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Improve Relationships Using Design

Learning Objectives

After completing this unit, you’ll be able to:

  • Explain how design encourages customer relationships.
  • Identify ways design strengthens employee relationships.
  • Describe how design improves relationships with the community.

Design as a Catalyst for Relationships

As the name implies, Relationship Design is all about building relationships. The practice doesn’t just focus on creating things or experiences that people need. It also commits to building trust and encouraging engagement, so organizations can continually meet those needs, even if they change. (And let’s be honest, they always do!)

The air travel example we talked about in the last unit shows how design facilitates relationships with and between customers. It strengthens connections people have with each other and with brands. But Relationship Design can strengthen all kinds of relationships. 

In this unit, we look at:

  • Relationships between a business and its customers.
  • Relationships between employees within organizations.
  • Relationships within and across communities.

A service rep talking to a customer, employees sharing ideas on a dry erase board, and two people talking at a park.

Customer Relationships

It can be hard to keep customers happy. But it’s a lot harder when a business’ employees don’t understand customers’ needs, desires, and obstacles. When employees have deep compassion for their customers, it’s a lot easier for companies to meet them where they are. 

The best way to build empathy for customers is to talk with them. Yes, it can be that easy! Open up a two-way conversation with customers, so they are heard and appreciated. The goal is to continuously improve the lives of customers, not just convince them to buy a product. Work with them to identify and develop the solutions that best meet their needs. People trust brands that take their needs seriously, value their input, and align with their values.

When using design to strengthen customer relationships:

  • Remember that users and customers are human beings (not numbers or data or dollars).
  • Prioritize in-depth, design-led research to understand what customers need, the messages they want to hear, and the challenges they face.
  • Create forums for users and customers to provide feedback and suggestions—then actively incorporate their feedback and create participation tools to collaborate with them.

Employee Relationships

For organizations to function well, the connections between employees need to be strong. Recognizing the benefits of relationship-building and incentivizing employees to develop lasting bonds creates more trusting—and more productive—workplaces in the long run. When we’re all on the same team working toward the same goal, we can get there a whole lot faster. It’s also important to have good communication across functions, tools that are actually useful, and a culture where everyone feels safe to take risks.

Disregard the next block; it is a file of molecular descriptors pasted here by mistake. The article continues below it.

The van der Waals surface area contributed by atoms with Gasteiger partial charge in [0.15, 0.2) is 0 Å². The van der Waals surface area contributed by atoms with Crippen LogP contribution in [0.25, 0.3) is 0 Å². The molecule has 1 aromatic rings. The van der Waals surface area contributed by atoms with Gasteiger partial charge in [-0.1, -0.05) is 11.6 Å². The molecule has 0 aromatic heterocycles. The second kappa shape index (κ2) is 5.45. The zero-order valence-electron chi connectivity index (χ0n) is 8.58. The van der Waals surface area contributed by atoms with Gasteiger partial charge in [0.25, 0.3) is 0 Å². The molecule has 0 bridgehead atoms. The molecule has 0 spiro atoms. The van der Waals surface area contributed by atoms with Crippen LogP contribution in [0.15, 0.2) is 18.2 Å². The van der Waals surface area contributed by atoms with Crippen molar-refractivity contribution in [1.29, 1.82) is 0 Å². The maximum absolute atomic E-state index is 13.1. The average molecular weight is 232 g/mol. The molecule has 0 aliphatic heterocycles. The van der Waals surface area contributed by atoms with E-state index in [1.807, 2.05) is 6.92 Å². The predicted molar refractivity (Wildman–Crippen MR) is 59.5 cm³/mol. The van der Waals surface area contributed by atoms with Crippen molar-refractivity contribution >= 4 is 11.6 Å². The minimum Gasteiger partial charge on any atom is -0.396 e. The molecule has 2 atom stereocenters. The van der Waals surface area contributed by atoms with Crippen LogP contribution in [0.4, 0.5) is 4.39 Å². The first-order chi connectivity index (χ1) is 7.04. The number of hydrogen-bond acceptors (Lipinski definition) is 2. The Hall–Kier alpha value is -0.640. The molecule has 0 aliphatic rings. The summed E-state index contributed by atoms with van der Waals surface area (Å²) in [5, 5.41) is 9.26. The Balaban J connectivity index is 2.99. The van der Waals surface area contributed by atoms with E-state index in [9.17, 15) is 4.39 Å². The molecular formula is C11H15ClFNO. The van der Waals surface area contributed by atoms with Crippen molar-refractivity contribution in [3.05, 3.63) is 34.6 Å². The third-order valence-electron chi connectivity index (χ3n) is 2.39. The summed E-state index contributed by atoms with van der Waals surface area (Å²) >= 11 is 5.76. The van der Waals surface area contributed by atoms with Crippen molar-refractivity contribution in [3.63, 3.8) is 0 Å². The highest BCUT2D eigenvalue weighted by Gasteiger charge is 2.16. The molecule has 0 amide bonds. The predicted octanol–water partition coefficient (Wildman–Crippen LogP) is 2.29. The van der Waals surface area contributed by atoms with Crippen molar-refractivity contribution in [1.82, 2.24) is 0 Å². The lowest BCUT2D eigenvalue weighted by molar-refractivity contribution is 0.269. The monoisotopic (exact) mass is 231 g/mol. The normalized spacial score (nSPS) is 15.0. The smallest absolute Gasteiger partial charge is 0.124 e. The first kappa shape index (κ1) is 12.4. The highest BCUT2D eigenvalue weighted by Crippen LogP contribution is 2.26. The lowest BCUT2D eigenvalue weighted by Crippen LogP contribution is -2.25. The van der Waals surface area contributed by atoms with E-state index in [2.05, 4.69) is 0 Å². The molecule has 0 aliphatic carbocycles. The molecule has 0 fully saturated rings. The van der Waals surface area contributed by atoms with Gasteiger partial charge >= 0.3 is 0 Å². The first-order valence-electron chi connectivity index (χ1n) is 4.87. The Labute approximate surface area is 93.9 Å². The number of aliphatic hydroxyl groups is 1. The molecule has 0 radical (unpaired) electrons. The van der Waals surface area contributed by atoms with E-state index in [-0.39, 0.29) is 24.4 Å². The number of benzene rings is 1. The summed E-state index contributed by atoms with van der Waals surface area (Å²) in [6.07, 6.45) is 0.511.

Relationship Design can help companies do all of that!

When we all work toward strong relationships, it helps us move in the same direction. Making ideas concrete—with things like diagrams and user flows—helps employees stay on the same page and communicate clearly. When we prototype possible solutions, we make sure our concepts really have impact. And when we create a trusting environment where employees can grow and feel safe to be themselves, everyone can do their best work. 

When using design to strengthen employee relationships: 

  • Increase collaboration across teams and departments by holding workshops with employees from different parts of the organization—so that diverse perspectives solve problems together.
  • Do research and use design tools (such as Journey Mapping) to better understand the employee journey and identify ways it can be improved.
  • Create a safe environment for creative risk-taking by building a culture of critique. Encourage team members to share incomplete work, and practice giving and receiving constructive feedback with compassion.

Community Relationships

We live in an interconnected world. Every choice we make is like a pebble dropped in a pool of water. The consequences ripple out along those lines of connection, usually a lot further than we realize. The products and services we create impact our communities, including people who don’t even use or buy our offerings.   

When we consider the downstream implications of our business and design choices, we can influence outcomes to benefit and protect people. On top of that, if we don’t understand the ways our products and services shape the world, our company is vulnerable to surprises and scandals. 

One way we can hold ourselves accountable, is to engage participants from outside our organization in the design process. This helps us design with people instead of designing for them. Because people and communities understand their needs, obstacles, risks, and opportunities best.

When designing to strengthen community relationships: 

  • Prioritize diversity and inclusion on every team. We all have biases based on our limited experience, but varied life experiences and perspectives make it easier to spot issues and opportunities.
  • Introduce friction into the design process. Take time to question the potential consequences of design and business choices on communities—beyond users and customers.
  • Value the knowledge of community members, activists, and change-makers. Seek opportunities to partner with people and organizations outside of the company. Embrace coalition models and collaborative problem-solving.

As you can see, design can have a big impact on all sorts of different relationships. Next, let’s learn how to practice Relationship Design, no matter what role you’re in!


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